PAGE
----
Respecting victims in Health and Safety prosecutions

By Judge Richard McIlraith

For many years the District Court has dealt with prosecutions following workplace accidents. The law on workplace safety has been significantly reformed and the court is now seeing prosecutions under the Health and Safety at Work Act 2015.

Judge McIlraith

A number of employers have been convicted following prosecution by Worksafe, with the sentences imposed reflecting the increased fines provided for by the Act.

As an alternative to prosecution, many investigations have been concluded by employers or others involved entering into “enforceable undertakings” with WorkSafe. These are legally binding agreements to remedy harm and support higher standards. These are receiving significant media attention. 

One thing has not changed. All involved in a prosecution following a workplace accident need to be focused on the circumstances and needs of the victims. Victims are not usually represented by counsel. However, they must not be isolated and left to feel outside of what can often become a drawn-out, technical process.

The court process is undoubtedly daunting. As judges, along with the court staff we try our hardest to ensure victims are kept informed and looked after.

Prosecutions can be lengthy, so we are conscious to explain to victims at each hearing where we are at in the process.

As with any prosecution, there are several preliminary hearings before either a defended trial is heard or, in the event of a conviction or guilty plea, a sentencing. Guilty pleas may not be entered for a long time after an accident.

Victims will frequently attend a defended hearing and are made welcome.

"We try our best to explain to victims how the sentencing process works because it is potentially stressful and confusing"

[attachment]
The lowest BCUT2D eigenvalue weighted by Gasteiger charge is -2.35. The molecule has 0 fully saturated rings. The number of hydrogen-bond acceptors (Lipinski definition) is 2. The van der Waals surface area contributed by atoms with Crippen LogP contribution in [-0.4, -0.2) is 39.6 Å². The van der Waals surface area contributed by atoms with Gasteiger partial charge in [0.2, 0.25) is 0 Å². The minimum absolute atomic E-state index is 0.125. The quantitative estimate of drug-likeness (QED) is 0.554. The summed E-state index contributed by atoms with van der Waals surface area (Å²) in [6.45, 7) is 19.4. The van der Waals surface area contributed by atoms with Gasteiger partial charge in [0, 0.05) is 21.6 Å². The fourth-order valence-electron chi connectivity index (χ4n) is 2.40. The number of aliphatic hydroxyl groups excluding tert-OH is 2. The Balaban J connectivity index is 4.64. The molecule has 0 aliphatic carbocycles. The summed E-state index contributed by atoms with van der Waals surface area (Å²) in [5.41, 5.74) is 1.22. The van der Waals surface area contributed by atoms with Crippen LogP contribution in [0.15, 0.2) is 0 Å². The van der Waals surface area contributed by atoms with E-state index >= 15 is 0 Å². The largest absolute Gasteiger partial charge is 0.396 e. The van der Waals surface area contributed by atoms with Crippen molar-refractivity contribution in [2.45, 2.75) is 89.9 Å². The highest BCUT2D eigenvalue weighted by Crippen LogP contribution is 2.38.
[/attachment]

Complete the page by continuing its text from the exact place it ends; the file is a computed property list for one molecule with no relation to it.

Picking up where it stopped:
If a defendant pleads guilty, restorative justice will almost always then be directed. This is a requirement under the Sentencing Act whereby the prosecution is adjourned to enable restorative justice to occur. Judges are not involved but, before holding a sentencing hearing, we receive a report outlining the outcome of the restorative justice process.

In a sentencing hearing, there is the “business of sentencing” – reparation orders in favour of victims and the imposition of fines - which must be worked through. But there is also a human side, particularly the experience and needs of the victims.

We try our best to explain to victims how the sentencing process works because it is potentially stressful and confusing.

Sentencing has a structured framework that judges are required to follow. Reparation is considered first. This is challenging, and many judges have talked about the difficulties in attempting to quantify loss and emotional harm suffered by victims.

Victims are encouraged to take part in the sentencing process. Care is taken to try and ensure they have an opportunity to present the effects on them personally, through victim impact statements and by addressing the court.

The level of fine is then set. This requires taking heed of decisions of senior courts and carefully assessing the level of culpability, including the nature and severity of harm caused by failings of the defendant.

Finally, the process requires considering any mitigating factors and how the fine might be discounted.  Judges try to explain how this works because to a victim it may appear calculated and devoid of emotion.

There are also several practical measures to help victims such as timing hearings that best suit them, the choice of courtroom and managing the presence of media.

It is all part of the court’s ongoing focus on victims, their needs and circumstances.